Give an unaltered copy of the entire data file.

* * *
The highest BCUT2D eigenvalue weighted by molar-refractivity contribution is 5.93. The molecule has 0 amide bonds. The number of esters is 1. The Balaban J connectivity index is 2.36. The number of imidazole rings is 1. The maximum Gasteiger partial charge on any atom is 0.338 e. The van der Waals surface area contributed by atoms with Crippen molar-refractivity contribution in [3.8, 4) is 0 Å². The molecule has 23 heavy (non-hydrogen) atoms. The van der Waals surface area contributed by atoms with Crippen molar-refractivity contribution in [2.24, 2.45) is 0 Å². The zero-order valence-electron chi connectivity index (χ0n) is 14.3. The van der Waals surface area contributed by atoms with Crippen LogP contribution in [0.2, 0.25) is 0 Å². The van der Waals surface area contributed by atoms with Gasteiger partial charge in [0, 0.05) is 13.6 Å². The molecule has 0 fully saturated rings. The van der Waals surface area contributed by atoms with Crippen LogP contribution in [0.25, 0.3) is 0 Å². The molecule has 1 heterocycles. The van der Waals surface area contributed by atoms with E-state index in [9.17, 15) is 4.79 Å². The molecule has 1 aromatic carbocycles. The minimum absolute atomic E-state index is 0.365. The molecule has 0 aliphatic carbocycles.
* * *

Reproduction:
The highest BCUT2D eigenvalue weighted by molar-refractivity contribution is 5.93. The molecule has 0 amide bonds. The number of esters is 1. The Balaban J connectivity index is 2.36. The number of imidazole rings is 1. The maximum Gasteiger partial charge on any atom is 0.338 e. The van der Waals surface area contributed by atoms with Crippen molar-refractivity contribution in [3.8, 4) is 0 Å². The molecule has 23 heavy (non-hydrogen) atoms. The van der Waals surface area contributed by atoms with Crippen molar-refractivity contribution in [2.24, 2.45) is 0 Å². The zero-order valence-electron chi connectivity index (χ0n) is 14.3. The van der Waals surface area contributed by atoms with Crippen LogP contribution in [0.2, 0.25) is 0 Å². The van der Waals surface area contributed by atoms with Gasteiger partial charge in [0, 0.05) is 13.6 Å². The molecule has 0 fully saturated rings. The van der Waals surface area contributed by atoms with Crippen LogP contribution in [0.25, 0.3) is 0 Å². The molecule has 1 heterocycles. The van der Waals surface area contributed by atoms with E-state index in [9.17, 15) is 4.79 Å². The molecule has 1 aromatic carbocycles. The minimum absolute atomic E-state index is 0.365. The molecule has 0 aliphatic carbocycles.